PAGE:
Archive for June, 2015

Medical Mumbo Jumbo

Sunday, June 28th, 2015

Medical insiders are now saying that many of our “health reports” and “good” drugs are not so clean.
Dr. Marcia Angell is a physician and was longtime Editor-in-Chief of the New England Medical Journal (NEMJ), and she says much of the clinical research cannot be trusted because it is paid for by the pharmaceutical companies who want a positive outcome of their drugs.
At the University of British Columbia’s Neural Dynamics Research Group in the Department of Ophthalmology and Visual Sciences, Dr Lucija Tomljenovic obtained documents that showed that, “vaccine manufacturers, pharmaceutical companies, and health authorities have known about multiple dangers associated with vaccines but chose to withhold them from the public. This is scientific fraud, and their complicity suggests that this practice continues to this day.”
Dr. Richard Horton, Editor-in-chief of the Lancet recently published a statement declaring that a shocking amount of published research is unreliable at best, if not completely false, as in, fraudulent.

This isn’t happy news. But be informed. I have been trying to sort out facts for years now and it’s hard to get to what’s true and what’s in the drug companies best interest. If you want to find out what’s now good for you just check most of the TV ads on drugs. Their disclaimer is usually more harmful than the good of the drug.

Some of the story is taken from NSNBC international

The Role of Magnesium in the Human Body

Friday, June 26th, 2015

Magnesium deficiency, although often overlooked, has dire consequences on health. Without magnesium, other essential nutrients are below optimal levels retained in our bodies. Our bodies can’t absorb calcium well, and potassium is needlessly excreted without this nutrient.
Magnesium and heart health
Although the relationship between abnormal heart rhythm and magnesium hasn’t been researched in full, the Framingham Heart Study found that low magnesium levels in the blood may be an independent cause of atrial fibrillation and cardiac arrhythmias for people who have no history of heart disease.
Not getting enough magnesium in our diets is a worldwide problem, especially in the United States. A diet rich in dark, leafy greens, fruits and vegetables is needed to make sure you get the recommended daily amount of 410-420 milligrams.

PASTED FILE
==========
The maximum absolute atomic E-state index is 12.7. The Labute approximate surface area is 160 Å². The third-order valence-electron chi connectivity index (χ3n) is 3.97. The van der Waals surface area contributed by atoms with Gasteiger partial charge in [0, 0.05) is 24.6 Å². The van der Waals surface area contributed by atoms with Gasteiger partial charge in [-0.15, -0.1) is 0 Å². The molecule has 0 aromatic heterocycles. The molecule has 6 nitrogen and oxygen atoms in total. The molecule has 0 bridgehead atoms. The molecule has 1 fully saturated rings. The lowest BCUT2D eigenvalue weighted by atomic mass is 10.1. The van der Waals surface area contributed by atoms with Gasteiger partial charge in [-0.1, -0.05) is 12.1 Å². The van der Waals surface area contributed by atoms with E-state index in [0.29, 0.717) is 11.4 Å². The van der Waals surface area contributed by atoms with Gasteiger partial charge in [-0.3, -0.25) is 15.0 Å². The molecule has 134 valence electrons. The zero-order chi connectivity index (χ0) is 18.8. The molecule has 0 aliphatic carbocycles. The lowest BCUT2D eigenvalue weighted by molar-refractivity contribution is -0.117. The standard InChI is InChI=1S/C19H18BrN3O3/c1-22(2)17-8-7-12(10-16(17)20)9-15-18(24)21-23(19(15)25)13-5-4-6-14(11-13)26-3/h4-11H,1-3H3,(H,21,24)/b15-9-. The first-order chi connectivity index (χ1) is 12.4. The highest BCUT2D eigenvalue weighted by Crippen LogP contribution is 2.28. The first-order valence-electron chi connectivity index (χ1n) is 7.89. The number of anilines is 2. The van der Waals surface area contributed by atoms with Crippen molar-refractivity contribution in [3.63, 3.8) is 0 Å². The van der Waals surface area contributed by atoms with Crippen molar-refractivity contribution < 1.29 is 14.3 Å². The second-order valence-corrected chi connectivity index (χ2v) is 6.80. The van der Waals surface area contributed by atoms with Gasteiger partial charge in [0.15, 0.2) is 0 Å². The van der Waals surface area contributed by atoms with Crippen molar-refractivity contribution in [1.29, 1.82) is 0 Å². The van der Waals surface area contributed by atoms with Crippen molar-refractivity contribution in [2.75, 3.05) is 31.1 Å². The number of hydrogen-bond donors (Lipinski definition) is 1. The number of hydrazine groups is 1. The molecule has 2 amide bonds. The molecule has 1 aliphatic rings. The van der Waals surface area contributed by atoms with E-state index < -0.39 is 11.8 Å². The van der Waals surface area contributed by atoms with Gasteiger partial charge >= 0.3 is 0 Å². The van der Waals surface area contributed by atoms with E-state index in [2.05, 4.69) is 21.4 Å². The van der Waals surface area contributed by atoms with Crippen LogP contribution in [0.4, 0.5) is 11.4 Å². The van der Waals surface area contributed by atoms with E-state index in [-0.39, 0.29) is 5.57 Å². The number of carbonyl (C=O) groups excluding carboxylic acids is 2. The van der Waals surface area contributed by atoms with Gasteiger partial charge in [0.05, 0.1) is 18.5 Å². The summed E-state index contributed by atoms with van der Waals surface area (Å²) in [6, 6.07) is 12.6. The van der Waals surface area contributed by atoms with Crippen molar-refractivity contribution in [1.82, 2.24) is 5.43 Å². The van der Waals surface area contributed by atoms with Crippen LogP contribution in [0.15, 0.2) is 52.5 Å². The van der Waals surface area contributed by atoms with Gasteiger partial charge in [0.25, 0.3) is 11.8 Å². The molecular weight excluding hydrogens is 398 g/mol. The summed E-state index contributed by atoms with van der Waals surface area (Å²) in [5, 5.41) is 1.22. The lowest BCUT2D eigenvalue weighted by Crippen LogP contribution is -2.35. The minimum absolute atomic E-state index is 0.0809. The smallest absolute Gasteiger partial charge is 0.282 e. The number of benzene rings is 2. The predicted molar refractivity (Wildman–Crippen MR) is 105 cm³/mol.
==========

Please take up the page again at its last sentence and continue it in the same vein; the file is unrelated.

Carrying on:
Since all living life forms need magnesium to survive, fruits and vegetables usually have an abundance of it if grown organically in good soil. Levels of magnesium in crops can vary depending on how they were grown, since deficiency in the soil can cause poor magnesium uptake in produce.

Asparagus, beets, beans, broccoli and cabbage are vegetables rich in magnesium. Apricots, bananas, pitted cherries, grapefruits, and oranges also have high magnesium content, according to Cedars-Sinai patient dietary program. You can also add dry almonds and brazil nuts, cashews and roasted peanuts to salads for a magnesium-rich meal.

Who Needs Telomeres?

Wednesday, June 24th, 2015

Our body is made of millions of cells keeping us alive in many different ways.
A cell’s lifespan depends on the length of its telomeres – the regions of repeating DNA that protect the ends of chromosomes.
Every time a cell divides, its telomeres get shorter until they become unstable and cause chromosomes to fuse together.
These fusions can make the chromosomes break when cells divide, leading to cell death.
Recently, Harvard and MIT scientists may have discovered a process to reverse telomere shortening, and thus lengthen the lifespans of humans.

There are ways to help improve your life. Learn about them.

Tea And Remodeling

Thursday, June 18th, 2015

Researchers at the Tokyo Metropolitan Consumer Center found that by scattering tea bags throughout a newly remodeled room reduced the toxicity level of chemicals in the air by up to 90 percent.
It seems like the porous dry tea bags soak up the toxic chemicals.

Stay Soft

Wednesday, June 17th, 2015

As we age our soft tissues harden because of calcium infiltration. This process is a major contributor to degenerative disease.

Studies show that continued use of warfarin increases arterial calcification.

A report by the American Heart Association: